A first look at the data already told us what data mining and statistical methods later backed – namely, that there was no correlation between visitation frequency and market share! The IT experts and statisticians in the team were shocked and wondered how an entire industry could reward armies of field staff with provisions based on market share when the data clearly showed that there was no correlation between visitation frequency and market share. We first pondered if we should suggest a new commission model…but based upon what? The absolute number of visits – in other words, plain hard work? That all just didn’t sound feasible. Perhaps, the best thing to do was not to recommend anything. We were almost ready to admit defeat despite the best methodologies, fastest computers, and cleanest data from different sources – in other words, Big Data in its purest form. Only the results didn’t seem “big”.

The business experts in our team were able to calm the others. The solution is that if visitation frequency plays a role, the visitation frequency of the competition does as well – and that is why the company’s own market share can reflect the relative visitation frequency. If the company loses market share, the colleagues from the competition were there more often. Since they do not know the visitation schedules of their competitors, their own visitation frequency is a variable and by carefully examining their market share, they can help adjust it.

Due to these experiences, you could get a bit queasy if in the euphoria of Big Data, data will be declared all too joyously as a subject, ambassador, teacher, and interpreter – and then, at the end, data is declared to be the boss. Let managers stay in the driver’s seat – even when it comes to Big Data.

Scenario 2: Why the data that you need is often missing and you sometimes have to create good data yourself – despite the flood of information.

The cost-center controller of a company that accumulates mass amounts of garbage from many different sources was convinced that it could save costs by investing in more meticulous methods of recycling. He put on a pair of worker’s overalls, took a clipboard, and headed over to the early shift. His goal was to observe the manual waste separation process, calculate the time needed as well as tally the various types and quantities in order to create a statistical basis for his follow-up analyses. What he learned makes me yearn even more for information systems that bring executives even closer to the realities of everyday business. The workers assumed the worst and made it difficult for the controller to record statistics. They automatically assumed that someone wanted them to work faster and push their wages down. The means of their protest included blockades, mild forms of sabotage, and not so mild forms of harassment. The controller used all of the psychological tricks that he knew to influence a few of the instigators and, finally, convinced them to help. Things got better on the second and third day, and contentment started to spread over time due to the process improvements. After the data was collected, the follow-up analyses also revealed good news: one million euros per year in savings within the company.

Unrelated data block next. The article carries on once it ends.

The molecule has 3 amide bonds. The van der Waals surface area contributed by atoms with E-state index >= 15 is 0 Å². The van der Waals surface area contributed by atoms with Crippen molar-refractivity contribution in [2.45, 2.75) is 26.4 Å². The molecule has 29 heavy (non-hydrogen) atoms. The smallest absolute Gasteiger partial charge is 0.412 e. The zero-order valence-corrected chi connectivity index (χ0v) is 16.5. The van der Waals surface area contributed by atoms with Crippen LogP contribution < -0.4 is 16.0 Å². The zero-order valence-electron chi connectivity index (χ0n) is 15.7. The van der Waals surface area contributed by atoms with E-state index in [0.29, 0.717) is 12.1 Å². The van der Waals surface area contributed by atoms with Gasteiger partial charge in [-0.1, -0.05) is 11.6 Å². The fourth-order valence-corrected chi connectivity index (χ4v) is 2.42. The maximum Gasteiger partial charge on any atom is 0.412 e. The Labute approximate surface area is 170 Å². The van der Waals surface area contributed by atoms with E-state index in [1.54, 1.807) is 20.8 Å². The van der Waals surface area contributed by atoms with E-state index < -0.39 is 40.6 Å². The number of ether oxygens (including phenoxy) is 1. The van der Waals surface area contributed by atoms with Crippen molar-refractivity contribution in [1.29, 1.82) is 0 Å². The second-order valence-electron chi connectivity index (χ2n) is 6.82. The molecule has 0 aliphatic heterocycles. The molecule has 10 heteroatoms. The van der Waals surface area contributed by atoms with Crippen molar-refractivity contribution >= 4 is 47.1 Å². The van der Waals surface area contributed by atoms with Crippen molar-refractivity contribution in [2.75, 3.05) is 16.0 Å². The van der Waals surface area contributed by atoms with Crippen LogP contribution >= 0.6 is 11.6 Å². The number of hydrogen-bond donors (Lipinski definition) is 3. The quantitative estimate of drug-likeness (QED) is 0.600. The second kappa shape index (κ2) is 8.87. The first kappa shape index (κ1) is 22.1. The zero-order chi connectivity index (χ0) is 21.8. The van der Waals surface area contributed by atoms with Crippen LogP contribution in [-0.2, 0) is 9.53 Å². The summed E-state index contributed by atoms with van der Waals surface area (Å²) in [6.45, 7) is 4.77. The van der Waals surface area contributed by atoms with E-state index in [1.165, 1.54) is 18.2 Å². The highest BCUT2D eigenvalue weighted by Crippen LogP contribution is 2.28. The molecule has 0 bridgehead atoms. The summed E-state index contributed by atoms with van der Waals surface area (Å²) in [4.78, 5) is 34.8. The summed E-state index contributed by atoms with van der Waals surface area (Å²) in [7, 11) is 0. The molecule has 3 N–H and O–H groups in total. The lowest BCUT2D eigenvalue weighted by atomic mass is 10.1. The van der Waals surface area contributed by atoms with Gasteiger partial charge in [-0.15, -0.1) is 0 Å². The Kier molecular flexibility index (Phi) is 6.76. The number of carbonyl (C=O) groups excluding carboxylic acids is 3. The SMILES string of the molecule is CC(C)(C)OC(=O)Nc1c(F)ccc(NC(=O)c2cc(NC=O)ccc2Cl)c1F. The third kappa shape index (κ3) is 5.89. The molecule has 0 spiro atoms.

I just love this story because it illustrates something very important. We should never forget that data in companies is the means – not the purpose. At the start of every data analysis, we should focus on the purpose for the analysis – and not the data.

Next time, we will examine a few more examples.

*Just one of many examples: “Big Data! Die nächste Revolution”, “Welt am Sonntag” from 2013–03–03, p. 52.